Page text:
By Emma Jolliff
Three Wellington classrooms were closed today at a primary school in Ngaio because of the risk they present in a big quake due to a new assessment of the quake risk in the capital.
Wellington has always been considered to have an earthquake risk but since the Christchurch earthquakes the council has had a renewed sense of urgency – issuing building owners with demands to either strengthen or demolish.
Yesterday Ngaio School was teeming with five-year-old activity. Today it is empty – evacuated because it has been deemed earthquake prone. It is the latest in a string of such quake-related building closures in Wellington.
Chairman of the Board of Trustees, Andrew Hudson, says the concrete floor and walls are at risk of shear in a major earthquake and “that is an unacceptable level of risk”.
Three classrooms have been closed along with the hall and surrounding walkways.
The plan is to strengthen rather than demolish the buildings, and it is hoped the work will be complete by next term.
The closure comes as a new council report warns the economic impact of a major quake in Wellington could be as much as $37 billion.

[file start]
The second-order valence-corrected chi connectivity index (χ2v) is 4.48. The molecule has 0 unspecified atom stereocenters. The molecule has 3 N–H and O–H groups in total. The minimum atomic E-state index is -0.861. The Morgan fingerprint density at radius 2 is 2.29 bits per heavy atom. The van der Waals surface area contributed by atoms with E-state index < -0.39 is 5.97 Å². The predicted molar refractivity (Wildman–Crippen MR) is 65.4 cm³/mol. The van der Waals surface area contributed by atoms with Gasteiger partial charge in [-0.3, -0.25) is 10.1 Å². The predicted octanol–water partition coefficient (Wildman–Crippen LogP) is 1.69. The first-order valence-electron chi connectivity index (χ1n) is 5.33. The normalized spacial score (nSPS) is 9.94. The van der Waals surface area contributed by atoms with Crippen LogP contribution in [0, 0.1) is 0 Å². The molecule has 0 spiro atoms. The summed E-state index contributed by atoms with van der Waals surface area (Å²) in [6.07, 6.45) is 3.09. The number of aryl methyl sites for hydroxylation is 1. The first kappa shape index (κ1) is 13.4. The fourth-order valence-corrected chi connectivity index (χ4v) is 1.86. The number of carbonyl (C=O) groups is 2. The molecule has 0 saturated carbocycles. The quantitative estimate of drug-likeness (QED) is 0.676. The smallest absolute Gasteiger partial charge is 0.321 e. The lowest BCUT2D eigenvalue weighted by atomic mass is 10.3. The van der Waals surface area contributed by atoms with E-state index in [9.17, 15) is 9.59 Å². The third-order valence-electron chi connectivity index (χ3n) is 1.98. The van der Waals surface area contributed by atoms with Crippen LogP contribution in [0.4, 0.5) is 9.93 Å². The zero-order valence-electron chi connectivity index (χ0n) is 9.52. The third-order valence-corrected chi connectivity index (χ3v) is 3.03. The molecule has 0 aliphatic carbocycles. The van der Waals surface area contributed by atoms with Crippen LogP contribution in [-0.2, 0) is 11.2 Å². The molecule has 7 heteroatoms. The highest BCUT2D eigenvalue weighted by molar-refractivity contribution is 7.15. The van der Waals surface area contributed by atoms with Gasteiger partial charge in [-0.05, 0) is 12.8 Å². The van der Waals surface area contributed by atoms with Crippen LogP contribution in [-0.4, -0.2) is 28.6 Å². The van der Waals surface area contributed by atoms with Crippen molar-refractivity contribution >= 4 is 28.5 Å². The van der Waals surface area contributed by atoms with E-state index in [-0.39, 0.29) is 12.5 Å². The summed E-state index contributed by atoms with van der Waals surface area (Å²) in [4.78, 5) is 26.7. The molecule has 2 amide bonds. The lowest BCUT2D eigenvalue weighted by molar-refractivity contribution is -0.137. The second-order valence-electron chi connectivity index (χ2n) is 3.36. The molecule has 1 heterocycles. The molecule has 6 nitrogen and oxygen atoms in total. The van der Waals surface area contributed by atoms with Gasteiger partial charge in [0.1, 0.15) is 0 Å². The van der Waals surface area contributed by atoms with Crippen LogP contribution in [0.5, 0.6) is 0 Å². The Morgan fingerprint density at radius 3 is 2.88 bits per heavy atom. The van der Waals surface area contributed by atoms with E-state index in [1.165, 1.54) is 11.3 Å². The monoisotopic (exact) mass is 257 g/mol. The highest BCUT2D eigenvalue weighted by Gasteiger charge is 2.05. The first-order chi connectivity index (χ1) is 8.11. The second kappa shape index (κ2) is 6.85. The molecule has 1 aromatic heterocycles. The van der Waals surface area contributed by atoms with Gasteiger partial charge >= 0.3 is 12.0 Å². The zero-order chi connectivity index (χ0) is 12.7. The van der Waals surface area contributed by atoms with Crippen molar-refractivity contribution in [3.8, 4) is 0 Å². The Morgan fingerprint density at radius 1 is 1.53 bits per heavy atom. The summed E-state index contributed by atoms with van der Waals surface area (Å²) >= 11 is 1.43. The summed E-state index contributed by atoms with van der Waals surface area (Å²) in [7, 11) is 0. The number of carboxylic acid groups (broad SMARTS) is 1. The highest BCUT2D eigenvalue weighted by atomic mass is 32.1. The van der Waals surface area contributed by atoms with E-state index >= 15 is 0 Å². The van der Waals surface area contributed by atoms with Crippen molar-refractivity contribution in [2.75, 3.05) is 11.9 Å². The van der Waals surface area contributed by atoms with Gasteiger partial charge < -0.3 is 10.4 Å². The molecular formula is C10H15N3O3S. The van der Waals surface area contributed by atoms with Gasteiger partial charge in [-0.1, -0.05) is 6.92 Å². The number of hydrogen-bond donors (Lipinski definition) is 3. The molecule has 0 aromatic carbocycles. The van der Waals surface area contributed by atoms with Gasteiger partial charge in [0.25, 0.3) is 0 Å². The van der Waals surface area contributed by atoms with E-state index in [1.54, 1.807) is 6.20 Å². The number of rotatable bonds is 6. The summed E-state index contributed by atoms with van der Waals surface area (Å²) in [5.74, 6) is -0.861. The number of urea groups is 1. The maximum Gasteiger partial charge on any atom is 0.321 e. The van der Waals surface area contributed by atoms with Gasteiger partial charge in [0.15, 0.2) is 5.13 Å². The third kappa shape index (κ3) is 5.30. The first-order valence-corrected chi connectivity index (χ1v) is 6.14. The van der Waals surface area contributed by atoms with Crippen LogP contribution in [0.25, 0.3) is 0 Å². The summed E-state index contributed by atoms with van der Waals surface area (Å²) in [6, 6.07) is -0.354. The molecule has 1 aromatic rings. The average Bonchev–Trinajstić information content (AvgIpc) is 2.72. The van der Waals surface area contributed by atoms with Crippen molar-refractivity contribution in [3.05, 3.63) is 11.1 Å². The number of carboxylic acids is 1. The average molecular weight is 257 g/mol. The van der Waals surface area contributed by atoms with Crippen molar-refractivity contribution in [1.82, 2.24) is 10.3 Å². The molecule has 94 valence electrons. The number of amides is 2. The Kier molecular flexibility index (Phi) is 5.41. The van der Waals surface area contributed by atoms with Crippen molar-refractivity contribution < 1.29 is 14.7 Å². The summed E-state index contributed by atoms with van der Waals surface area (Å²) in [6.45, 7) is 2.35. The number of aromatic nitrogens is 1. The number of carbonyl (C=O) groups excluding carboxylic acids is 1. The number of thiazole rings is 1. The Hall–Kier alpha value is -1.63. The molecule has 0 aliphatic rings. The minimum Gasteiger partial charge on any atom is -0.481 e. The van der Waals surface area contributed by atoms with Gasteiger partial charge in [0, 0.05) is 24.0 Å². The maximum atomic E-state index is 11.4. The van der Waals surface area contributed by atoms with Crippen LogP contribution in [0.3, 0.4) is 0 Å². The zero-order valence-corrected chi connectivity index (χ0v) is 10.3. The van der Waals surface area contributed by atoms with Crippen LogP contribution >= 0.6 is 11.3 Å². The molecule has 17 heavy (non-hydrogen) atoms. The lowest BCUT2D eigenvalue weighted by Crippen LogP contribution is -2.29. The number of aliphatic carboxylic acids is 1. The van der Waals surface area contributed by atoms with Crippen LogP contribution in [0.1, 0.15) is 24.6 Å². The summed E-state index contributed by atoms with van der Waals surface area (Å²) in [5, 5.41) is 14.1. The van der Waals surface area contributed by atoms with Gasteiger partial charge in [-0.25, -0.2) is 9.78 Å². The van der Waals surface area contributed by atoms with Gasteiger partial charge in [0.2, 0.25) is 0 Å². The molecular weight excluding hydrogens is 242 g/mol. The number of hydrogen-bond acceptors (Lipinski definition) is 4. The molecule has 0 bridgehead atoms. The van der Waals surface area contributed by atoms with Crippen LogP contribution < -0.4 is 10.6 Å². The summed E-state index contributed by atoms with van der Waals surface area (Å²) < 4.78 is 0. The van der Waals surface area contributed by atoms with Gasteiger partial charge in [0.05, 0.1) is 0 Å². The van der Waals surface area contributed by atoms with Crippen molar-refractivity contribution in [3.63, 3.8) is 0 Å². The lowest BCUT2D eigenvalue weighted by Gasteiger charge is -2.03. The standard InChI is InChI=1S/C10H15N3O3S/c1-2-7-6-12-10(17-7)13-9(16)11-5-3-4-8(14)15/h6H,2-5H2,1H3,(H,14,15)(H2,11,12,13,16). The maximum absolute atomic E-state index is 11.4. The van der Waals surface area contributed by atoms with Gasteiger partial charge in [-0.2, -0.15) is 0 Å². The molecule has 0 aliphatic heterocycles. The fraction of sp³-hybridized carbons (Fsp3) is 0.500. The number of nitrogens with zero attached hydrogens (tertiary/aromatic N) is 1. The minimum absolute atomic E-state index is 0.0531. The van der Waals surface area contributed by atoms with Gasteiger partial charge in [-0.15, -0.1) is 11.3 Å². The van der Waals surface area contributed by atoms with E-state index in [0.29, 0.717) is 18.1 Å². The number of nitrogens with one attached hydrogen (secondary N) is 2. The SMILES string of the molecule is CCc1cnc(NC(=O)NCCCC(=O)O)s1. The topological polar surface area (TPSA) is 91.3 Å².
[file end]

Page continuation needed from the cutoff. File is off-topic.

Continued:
Neville Brown, manager of Wellington City Council’s Earthquake Resilience, says the figure is based on known numbers from the Department of Building and Housing, Treasury and it is “relative in terms of what we know about the Christchurch rebuild costs”.
The report warns roads into and out of the city could be blocked by rubble from unreinforced masonry.
There are more than 430 such buildings in Wellington; 166 of them are heritage listed.
Strengthening private buildings to comply with the building code is likely to cost half a billion dollars.
A yellow ‘earthquake-prone’ sticker has gone up on the Basin Reserve's Museum Stand. The Basin Reserve Trust says no tickets in this stand will be sold for next month's test against South Africa until it has been assessed further.
A decision on whether the test will even go ahead at the Basin is yet to be made.
The council report also suggests a major earthquake could see core businesses and services, including the government, leave the city permanently.
Cuba Street is lined with heritage buildings and masonry facades, and one of its buildings has already been vacated.
It begs the question, if the buildings are too dangerous to be in, what about the risk to people using public areas in front of those buildings? Children use the playground and people walk past on their way to work.
The council told 3 News it is not feasible to close public thoroughfares because to do so would put many businesses out of business. It says pedestrians use these areas at their own risk.
source: newshub archive